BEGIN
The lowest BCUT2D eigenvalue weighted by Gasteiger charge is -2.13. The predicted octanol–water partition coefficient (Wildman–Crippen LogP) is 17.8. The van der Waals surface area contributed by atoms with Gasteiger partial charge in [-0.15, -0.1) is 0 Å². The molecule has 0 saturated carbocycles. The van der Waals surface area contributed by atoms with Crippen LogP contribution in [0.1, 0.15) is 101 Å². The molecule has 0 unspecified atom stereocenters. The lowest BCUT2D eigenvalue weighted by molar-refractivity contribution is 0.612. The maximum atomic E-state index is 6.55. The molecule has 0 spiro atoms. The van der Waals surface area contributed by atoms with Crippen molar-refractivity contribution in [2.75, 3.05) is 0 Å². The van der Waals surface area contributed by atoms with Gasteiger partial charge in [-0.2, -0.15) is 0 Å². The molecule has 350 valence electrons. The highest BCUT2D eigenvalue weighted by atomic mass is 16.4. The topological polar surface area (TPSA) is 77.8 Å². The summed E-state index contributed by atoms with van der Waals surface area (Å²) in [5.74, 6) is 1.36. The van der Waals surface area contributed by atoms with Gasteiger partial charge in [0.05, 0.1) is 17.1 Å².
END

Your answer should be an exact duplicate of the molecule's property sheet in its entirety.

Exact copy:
The lowest BCUT2D eigenvalue weighted by Gasteiger charge is -2.13. The predicted octanol–water partition coefficient (Wildman–Crippen LogP) is 17.8. The van der Waals surface area contributed by atoms with Gasteiger partial charge in [-0.15, -0.1) is 0 Å². The molecule has 0 saturated carbocycles. The van der Waals surface area contributed by atoms with Crippen LogP contribution in [0.1, 0.15) is 101 Å². The molecule has 0 unspecified atom stereocenters. The lowest BCUT2D eigenvalue weighted by molar-refractivity contribution is 0.612. The maximum atomic E-state index is 6.55. The molecule has 0 spiro atoms. The van der Waals surface area contributed by atoms with Crippen molar-refractivity contribution in [2.75, 3.05) is 0 Å². The van der Waals surface area contributed by atoms with Gasteiger partial charge in [-0.2, -0.15) is 0 Å². The molecule has 350 valence electrons. The highest BCUT2D eigenvalue weighted by atomic mass is 16.4. The topological polar surface area (TPSA) is 77.8 Å². The summed E-state index contributed by atoms with van der Waals surface area (Å²) in [5.74, 6) is 1.36. The van der Waals surface area contributed by atoms with Gasteiger partial charge in [0.05, 0.1) is 17.1 Å².